Because of the profound nature of the ECS, one could say they’re dealing with a cannabinoid deficiency for just about anything – insomnia, anxiety and depression, cancer, emotional or psychological imbalances, inflammatory issues, etc.
No wonder there’s so much uproar and confusion – is cannabis as a potent source, a medicine or a nutritional supplement? Should we start including non-psychoactive phytocannabinoids like CBD in the food supply to help address widespread CECD symptoms in our society?
The argument’s brewing, meanwhile demand for phytocannabinoids is reaching so high into the heavens you’ve got legal battles raging across America. For example, California state officials recently said No to CBD in Foods, and Supplements, based on old out of date, non-science federal law (but you can get cannabinoids legally via marijuana dispensaries).
It’s a good thing, and will force the cannabis community to prove otherwise, which it will – namely that phytocannabinoids like CBD can safely be used as food additives. Afterall, not only are phytocannabinoids being found in other plants, but as I mentioned earlier, other very common plant compounds are being observed interacting with the ECS.
Speaking of which…
How to Supplement the ECS
Essentially, if government agencies were to try and make all phytocannabinoids illegal, they would have to get rid of produce departments in supermarkets.
The most potent source in nature that we’re aware of, both in terms of cannabinoids as well as synergistic terpenes (aromatic plant chemical compounds), is Marijuana. The second most potent source is industrial hemp, especially for less psychoactive compounds.
Over the last decade, other named sources I could find include:
- Black pepper
- Echinacea – Alkylamides
- Daisies, like the Amazonian Electric Daisy
- Herbs like the South African Woolly Umbrella (Helichrysum)
If we take an even bigger step back, evidence is mounting that shows Beta-caryophyllene is a dietary cannabinoid. Will governments outlaw this? It’s among the most abundant plant essential oil component in nature! Point being, outside of supplementing with marijuana or hemp extracts, edibles, etc., to empower your ECS eat organic foods high in beta-caryophyllene (BCP).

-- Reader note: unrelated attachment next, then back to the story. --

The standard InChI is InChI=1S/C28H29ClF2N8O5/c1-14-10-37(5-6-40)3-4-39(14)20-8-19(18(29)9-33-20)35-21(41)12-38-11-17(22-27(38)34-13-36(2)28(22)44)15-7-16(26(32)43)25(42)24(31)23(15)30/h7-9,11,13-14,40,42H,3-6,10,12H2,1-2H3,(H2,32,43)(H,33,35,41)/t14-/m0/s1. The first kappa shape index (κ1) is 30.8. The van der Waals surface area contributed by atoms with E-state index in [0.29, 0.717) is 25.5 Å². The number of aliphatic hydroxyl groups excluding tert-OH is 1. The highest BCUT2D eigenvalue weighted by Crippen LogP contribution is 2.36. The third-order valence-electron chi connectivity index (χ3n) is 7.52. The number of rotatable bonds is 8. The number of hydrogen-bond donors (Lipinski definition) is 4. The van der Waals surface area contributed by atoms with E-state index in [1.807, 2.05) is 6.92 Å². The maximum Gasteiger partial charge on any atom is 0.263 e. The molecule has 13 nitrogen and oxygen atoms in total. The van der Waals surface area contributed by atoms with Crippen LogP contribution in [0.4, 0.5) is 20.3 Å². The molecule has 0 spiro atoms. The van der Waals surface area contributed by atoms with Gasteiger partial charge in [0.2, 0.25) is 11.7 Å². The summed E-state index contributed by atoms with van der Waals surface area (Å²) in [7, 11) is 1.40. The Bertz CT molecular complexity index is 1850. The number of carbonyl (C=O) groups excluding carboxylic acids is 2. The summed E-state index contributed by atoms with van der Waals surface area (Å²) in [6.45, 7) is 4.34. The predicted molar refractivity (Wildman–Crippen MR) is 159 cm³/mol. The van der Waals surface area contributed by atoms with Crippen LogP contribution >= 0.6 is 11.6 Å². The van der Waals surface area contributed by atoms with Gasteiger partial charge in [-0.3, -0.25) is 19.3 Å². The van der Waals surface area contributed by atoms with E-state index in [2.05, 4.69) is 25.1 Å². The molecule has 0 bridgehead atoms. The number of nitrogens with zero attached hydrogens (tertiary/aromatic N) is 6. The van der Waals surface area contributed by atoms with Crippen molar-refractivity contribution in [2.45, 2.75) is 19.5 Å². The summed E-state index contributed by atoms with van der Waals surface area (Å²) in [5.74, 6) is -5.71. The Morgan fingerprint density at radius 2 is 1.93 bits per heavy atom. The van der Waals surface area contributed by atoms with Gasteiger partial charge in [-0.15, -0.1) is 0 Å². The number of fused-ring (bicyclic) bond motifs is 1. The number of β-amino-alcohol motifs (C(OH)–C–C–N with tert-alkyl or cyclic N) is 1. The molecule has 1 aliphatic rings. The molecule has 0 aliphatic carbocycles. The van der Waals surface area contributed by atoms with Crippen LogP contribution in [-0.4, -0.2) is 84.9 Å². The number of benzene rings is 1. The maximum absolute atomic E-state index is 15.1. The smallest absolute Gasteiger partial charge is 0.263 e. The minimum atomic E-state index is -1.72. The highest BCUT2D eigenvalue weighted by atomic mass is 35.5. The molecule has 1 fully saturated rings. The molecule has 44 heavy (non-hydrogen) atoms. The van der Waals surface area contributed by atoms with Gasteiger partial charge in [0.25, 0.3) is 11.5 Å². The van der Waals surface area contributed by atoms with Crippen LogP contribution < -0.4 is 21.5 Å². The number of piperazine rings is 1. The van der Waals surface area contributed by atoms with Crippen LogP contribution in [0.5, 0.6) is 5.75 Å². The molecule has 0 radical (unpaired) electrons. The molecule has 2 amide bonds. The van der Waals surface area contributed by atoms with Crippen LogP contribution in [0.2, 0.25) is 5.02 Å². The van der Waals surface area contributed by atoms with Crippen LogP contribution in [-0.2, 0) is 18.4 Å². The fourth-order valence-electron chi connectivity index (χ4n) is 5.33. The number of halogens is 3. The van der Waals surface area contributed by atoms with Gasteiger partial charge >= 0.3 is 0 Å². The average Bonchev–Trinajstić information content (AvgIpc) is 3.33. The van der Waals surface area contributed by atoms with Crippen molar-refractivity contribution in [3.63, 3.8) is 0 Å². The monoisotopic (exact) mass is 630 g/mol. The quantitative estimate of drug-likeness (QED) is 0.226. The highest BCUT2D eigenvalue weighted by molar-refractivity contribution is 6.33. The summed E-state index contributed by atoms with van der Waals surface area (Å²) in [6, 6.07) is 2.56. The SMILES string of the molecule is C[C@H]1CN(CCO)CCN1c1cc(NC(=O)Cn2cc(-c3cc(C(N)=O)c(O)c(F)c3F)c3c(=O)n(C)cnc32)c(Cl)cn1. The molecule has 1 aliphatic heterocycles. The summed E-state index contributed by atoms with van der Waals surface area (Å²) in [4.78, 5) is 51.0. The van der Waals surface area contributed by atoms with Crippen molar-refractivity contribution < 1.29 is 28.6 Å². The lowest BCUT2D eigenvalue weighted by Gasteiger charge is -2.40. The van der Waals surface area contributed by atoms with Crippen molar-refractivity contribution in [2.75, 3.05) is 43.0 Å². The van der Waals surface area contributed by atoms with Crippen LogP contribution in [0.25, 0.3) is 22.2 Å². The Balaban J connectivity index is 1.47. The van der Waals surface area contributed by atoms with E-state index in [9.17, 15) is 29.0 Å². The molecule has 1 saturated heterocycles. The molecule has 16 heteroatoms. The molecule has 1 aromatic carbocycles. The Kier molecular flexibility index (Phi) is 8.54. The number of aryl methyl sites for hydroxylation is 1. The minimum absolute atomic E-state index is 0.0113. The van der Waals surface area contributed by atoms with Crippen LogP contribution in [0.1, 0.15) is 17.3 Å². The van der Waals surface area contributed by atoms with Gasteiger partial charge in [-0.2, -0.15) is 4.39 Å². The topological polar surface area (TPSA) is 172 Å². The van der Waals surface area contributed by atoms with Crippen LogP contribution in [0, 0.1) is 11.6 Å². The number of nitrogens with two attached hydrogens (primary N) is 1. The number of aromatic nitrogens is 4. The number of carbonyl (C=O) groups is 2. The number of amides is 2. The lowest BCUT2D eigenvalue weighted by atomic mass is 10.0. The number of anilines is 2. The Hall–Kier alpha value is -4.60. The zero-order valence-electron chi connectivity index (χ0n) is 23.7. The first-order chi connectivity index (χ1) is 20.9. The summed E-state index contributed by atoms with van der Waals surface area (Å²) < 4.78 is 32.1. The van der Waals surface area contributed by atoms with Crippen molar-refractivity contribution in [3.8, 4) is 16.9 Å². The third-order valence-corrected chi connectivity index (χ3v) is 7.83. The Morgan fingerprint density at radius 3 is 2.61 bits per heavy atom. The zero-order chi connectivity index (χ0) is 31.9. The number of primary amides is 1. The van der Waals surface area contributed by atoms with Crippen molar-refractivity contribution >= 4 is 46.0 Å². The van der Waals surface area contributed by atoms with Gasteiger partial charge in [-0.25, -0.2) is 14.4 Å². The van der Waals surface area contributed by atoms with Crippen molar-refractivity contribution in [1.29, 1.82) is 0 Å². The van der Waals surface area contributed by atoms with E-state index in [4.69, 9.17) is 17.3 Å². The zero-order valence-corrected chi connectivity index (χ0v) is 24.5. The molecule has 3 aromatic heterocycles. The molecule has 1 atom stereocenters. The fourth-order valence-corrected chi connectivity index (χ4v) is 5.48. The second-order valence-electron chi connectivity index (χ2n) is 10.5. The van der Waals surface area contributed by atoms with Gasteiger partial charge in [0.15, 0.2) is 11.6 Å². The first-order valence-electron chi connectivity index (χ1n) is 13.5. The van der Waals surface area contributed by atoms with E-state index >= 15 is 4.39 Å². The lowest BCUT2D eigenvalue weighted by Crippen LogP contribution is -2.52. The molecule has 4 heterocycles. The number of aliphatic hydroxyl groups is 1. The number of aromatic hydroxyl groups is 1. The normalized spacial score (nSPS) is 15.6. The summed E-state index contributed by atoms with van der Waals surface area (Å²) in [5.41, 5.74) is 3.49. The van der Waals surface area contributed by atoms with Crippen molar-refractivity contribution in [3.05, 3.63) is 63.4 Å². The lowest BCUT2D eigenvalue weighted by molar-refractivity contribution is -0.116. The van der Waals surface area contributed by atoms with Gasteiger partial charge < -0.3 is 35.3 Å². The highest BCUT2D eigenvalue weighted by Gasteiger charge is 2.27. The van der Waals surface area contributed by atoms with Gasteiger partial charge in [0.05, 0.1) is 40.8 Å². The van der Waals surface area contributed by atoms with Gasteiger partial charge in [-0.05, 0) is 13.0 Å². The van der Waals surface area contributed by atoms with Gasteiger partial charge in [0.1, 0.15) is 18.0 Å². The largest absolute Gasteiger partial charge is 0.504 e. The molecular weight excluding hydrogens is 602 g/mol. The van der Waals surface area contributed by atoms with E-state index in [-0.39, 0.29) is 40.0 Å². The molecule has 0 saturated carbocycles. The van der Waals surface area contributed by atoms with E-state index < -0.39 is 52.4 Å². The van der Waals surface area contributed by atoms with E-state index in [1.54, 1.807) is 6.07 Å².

Because it interacts directly with the CB2 receptor, leaving CB1 alone (the one THC interacts with) there’s HUGE potential for ECS supplementation without the presence of psychoactivity, similar to industrial hemp.
Check out this data published in 2008 in the journal Proceedings of the National Academy of Sciences (PNAS), where they summarized:
“Here, we report that the widespread plant volatile β-caryophyllene (BCP) selectively binds to the CB2 receptor and that it is a functional CB2 agonist. Intriguingly, BCP is a common constituent of the essential oils of numerous spice and food plants and a major component in Cannabis.”
My best advice right now to anyone interested in this subject, is conduct your own research. There’s a fair amount to digest not only in terms of the ECS, and relative deficits, but phytocannabinoids.
If you’ve already done a bit and are ready to supplement, I personally suggest MICRO DOSING.
Meaning, whether you go for a marijuana or full spectrum hemp extract, or even an essential oil high in BCP, start with a very small dosage. Maybe that’s one puff off a joint, a couple drops from a tincture, a nibble off a marijuana edible, a little bit of hemp honey, or a rice-grained portion of extract…start small.
Do your homework. Experiment. Phytocannabinoids could be just the herb-based nutrition supplementation your ECS needs to pick up some of the slack. In coming years cannabis research is going to completely map the ECS, and consumption methods will also sort themselves out in terms of both marijuana and hemp. Until then, it’s up to us, the people, to repair the damage done by cannabis prohibition (a crime against humanity in my opinion) and relearn everything our ancestors already understood.
Oh, and if you need quality industrial hemp extract, don’t forget about Hemp for Fitness 🙂